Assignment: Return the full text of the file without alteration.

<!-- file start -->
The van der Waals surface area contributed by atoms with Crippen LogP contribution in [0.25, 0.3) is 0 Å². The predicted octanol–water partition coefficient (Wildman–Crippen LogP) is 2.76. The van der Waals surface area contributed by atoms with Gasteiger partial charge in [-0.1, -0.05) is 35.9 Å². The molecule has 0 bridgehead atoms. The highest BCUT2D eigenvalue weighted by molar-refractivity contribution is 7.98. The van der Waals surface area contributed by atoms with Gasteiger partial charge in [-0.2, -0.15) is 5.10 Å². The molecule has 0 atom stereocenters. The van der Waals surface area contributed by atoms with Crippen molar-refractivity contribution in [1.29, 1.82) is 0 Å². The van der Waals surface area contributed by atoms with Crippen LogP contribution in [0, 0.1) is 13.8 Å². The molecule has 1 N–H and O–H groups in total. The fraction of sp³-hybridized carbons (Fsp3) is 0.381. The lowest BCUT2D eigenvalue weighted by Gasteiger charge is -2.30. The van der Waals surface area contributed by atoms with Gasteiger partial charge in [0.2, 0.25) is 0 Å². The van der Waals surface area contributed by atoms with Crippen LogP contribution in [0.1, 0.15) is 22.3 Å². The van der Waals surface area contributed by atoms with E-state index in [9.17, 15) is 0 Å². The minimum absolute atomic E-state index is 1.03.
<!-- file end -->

The van der Waals surface area contributed by atoms with Crippen LogP contribution in [0.25, 0.3) is 0 Å². The predicted octanol–water partition coefficient (Wildman–Crippen LogP) is 2.76. The van der Waals surface area contributed by atoms with Gasteiger partial charge in [-0.1, -0.05) is 35.9 Å². The molecule has 0 bridgehead atoms. The highest BCUT2D eigenvalue weighted by molar-refractivity contribution is 7.98. The van der Waals surface area contributed by atoms with Gasteiger partial charge in [-0.2, -0.15) is 5.10 Å². The molecule has 0 atom stereocenters. The van der Waals surface area contributed by atoms with Crippen molar-refractivity contribution in [1.29, 1.82) is 0 Å². The van der Waals surface area contributed by atoms with Crippen LogP contribution in [0, 0.1) is 13.8 Å². The molecule has 1 N–H and O–H groups in total. The fraction of sp³-hybridized carbons (Fsp3) is 0.381. The lowest BCUT2D eigenvalue weighted by Gasteiger charge is -2.30. The van der Waals surface area contributed by atoms with Gasteiger partial charge in [0.2, 0.25) is 0 Å². The van der Waals surface area contributed by atoms with Crippen LogP contribution in [0.1, 0.15) is 22.3 Å². The van der Waals surface area contributed by atoms with E-state index in [9.17, 15) is 0 Å². The minimum absolute atomic E-state index is 1.03.